The "Where the Mountains Begin" mural celebrates the colorful landmarks and legends of Wilkes County:
Stone Mountain State Park, W. Kerr Scott Reservoir, and Doc Watson. Local artist Wes Gregory designed the mural of Doc Watson, a well known area
musician who helped begin the Watson Festival at Wilkes Community College.
Wilkes Art Gallery 2015 Summer Honors Art Program participants are: Danielle Addington, Sydney DelBridge, Mikayla Howell, Brittney Johnson,
Payton Osborne, Katherine Poteat, Erica Walker, and Trey Warren. The summer enrichment program pairs
professional artists with talented, local high school students to create works of public art for the community.
In appreciation of Kelly and Jennifer Royall for sharing their building as a canvas for public art.
Funding for the mural was provided by the Wilkes Art Gallery, the Town of Wilkesboro, and Valspar Paint.
The Wilkes Art Gallery Summer Honors Art Program is sponsored by The Kulynych Family Foundation and Katherine Ann Greene Foundation.
Wes Gregory Bio
Wes started drawing when he was very young and won his first art contest at age 8.
By ninth grade, he won first place in a national art competition for artists aged 13 to 19 for Seventeen
Magazine. Wes won for his watercolor portrait of his great-grandfather who was a violin maker from Ireland.
He later won first place in the Congressional Art Caucus 6th District in 1985 for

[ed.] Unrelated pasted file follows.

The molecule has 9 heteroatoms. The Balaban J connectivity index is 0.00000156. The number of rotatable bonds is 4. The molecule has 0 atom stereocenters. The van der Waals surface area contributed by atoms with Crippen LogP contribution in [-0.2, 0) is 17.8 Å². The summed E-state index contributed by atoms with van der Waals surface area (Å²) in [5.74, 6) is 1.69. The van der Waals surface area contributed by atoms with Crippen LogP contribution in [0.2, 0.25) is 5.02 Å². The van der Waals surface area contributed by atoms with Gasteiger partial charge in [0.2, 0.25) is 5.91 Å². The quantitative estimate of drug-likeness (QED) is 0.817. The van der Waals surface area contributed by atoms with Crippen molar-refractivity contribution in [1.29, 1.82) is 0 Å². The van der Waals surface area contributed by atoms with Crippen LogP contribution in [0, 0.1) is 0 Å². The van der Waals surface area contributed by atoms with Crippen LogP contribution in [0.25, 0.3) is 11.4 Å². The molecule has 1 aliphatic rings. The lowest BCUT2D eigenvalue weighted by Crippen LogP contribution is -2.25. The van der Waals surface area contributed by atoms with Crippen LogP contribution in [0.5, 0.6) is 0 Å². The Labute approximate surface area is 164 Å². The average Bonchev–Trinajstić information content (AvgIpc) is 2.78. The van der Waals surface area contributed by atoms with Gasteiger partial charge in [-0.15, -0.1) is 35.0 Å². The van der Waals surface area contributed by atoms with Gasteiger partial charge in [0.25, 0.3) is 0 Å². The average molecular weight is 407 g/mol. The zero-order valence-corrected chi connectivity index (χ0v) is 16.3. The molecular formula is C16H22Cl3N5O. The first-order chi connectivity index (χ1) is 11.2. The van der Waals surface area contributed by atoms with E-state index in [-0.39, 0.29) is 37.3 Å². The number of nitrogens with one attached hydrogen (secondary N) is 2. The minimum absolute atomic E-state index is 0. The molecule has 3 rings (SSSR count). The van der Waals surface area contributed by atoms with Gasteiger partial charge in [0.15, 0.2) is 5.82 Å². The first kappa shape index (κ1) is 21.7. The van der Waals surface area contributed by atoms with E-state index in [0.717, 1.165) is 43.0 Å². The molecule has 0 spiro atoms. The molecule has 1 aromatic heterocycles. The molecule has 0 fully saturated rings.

his watercolor of Churchill Downs with horses in the foreground and his winning artwork hung in the White
House during the Reagan administration. Wes was inspired by a photo of a hunt in the forest of
Fontainebleau, France, that he saw in National Geographic and painted a stunning oil painting of it.
Wes had also created numerous paintings, drawings and Intaglio prints that are
beautiful and he continued to create new artwork, in addition to his many designs for the interiors
and exteriors of residential and commercial projects.
His last great art work was the building-sized mural of Doc Watson for the
town of Wilkesboro, which was created and designed by both himself and his wife Gia, and executed and
by Wes, with the assistance of his wife. Always the gentleman, he didn't want his wife up on the lift truck or
any scaffolding. They both put an incredible number of hours into the mural, over three and a half months,
and he would work all day and paint much of the night too! He was an extraordinarily gifted artist
who left his imprint on the world.